Details on College Ave. medians emerge

The project will be partially paid for by the state.
A woman jaywalks across College Avenue on Thursday. The Columbia City Council approved the building of medians on College Avenue to make it safer for people to cross the street.

Last week, the Columbia City Council adopted a plan to make College Avenue safer by installing medians and crosswalks aimed at preventing jaywalking injuries and deaths.

A 2009 study by MU researchers, with the goal of finding the best means of safely commuting pedestrians, recorded 11 pedestrian crashes between June 2005 and September 2009. The study concluded that medians and crosswalks were necessary to safely direct the flow of pedestrian and car traffic during busy periods.

The proposal in committee used this study to justify its claims for pedestrian safety and control. The proposal also included the suggestion of using specialized traffic lights, called “HAWK” signals, during especially busy hours. One of the peak times is typically when students are switching classes, according the study.

“You can see students running across College Avenue and standing in the middle of it, waiting to cross,” said freshman Micaela Toombs, who lives in the College Avenue residence hall. "It’s really dangerous.”

The plan, which was proposed by Columbia City Manager Bill Watkins and endorsed by the Bicycle and Pedestrian Commission, would put two extended crosswalks and a landscaped median on College Avenue. The medians and crosswalks would span across College Avenue between University and Bouchelle avenues, according to the plan.

“Columbia will enjoy a safe, interconnected, non-motorized transportation network,” Watkins stated in his report to the City Council.

This part of the road is where many fraternity houses are located, and students tend to run across the street at random locations to get onto campus. According to documents received by the City Council, 3,800 student crossings occur daily in this section of the road.

The medians would channel people toward crosswalks and could also be decorated with plants or grass to look more appealing. They would take over the left turn lane on the north-facing lane.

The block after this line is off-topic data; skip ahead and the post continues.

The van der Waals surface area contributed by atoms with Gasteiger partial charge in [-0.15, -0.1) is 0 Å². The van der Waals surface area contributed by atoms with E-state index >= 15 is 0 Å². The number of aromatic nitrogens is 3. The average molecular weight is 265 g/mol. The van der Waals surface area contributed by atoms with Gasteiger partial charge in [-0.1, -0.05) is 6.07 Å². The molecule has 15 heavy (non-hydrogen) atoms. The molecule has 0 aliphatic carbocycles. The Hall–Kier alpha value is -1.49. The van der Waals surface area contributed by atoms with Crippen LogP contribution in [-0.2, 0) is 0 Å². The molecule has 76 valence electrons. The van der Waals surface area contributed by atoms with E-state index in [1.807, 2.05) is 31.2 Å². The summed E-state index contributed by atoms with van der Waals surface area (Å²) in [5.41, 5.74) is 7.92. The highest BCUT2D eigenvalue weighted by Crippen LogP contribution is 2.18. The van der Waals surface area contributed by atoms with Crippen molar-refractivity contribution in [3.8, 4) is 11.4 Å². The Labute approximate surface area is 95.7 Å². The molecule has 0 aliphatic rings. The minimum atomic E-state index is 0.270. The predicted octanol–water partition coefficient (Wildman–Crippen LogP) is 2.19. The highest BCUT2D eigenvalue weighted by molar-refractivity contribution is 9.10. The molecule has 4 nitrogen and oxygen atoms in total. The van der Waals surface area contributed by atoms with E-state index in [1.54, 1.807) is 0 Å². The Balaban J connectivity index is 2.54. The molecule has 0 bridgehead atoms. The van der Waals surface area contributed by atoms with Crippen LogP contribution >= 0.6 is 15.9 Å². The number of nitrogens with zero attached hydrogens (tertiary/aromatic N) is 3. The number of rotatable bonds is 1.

The crosswalks would be expanded to 15 to 25 feet and painted with brighter street paint to alert drivers when pedestrians are crossing. During heavy traffic times, the HAWK traffic lights would help pedestrians and drivers interact efficiently through various red, green and yellow signals.

“We are excited about it because it will definitely be a safer option for students," Campus Facilities spokeswoman Karlan Seville said. "Cars and pedestrians will be able to be more aware of each other.”

The PedNet Coalition is a local group that advocates for a safer walking environment. The group had no direct comment about the project but supports similar endeavors, spokeswoman Michelle Windmoeller said.

“PedNet advocates for a safe, walkable community to help everyone have access to their destinations," she said. "We encourage students to bike and walk more to class.”

The newly passed fiscal budget granted $2.6 million to District 5, where MU is located, along with $7 million for statewide projects. The total estimated cost of the College Avenue project would be $425,000, with 80 percent being covered by federal grants if the project is accepted.

The proposal also included a walkway connecting Stephens College from southwest to northeast to encourage safe commuting for pedestrians.

Share: Facebook / Twitter / Google+

Article comments


This item does not have any approved comments yet.

Post a comment

Please provide a full name for all comments. We don't post obscene, offensive or pure hate speech.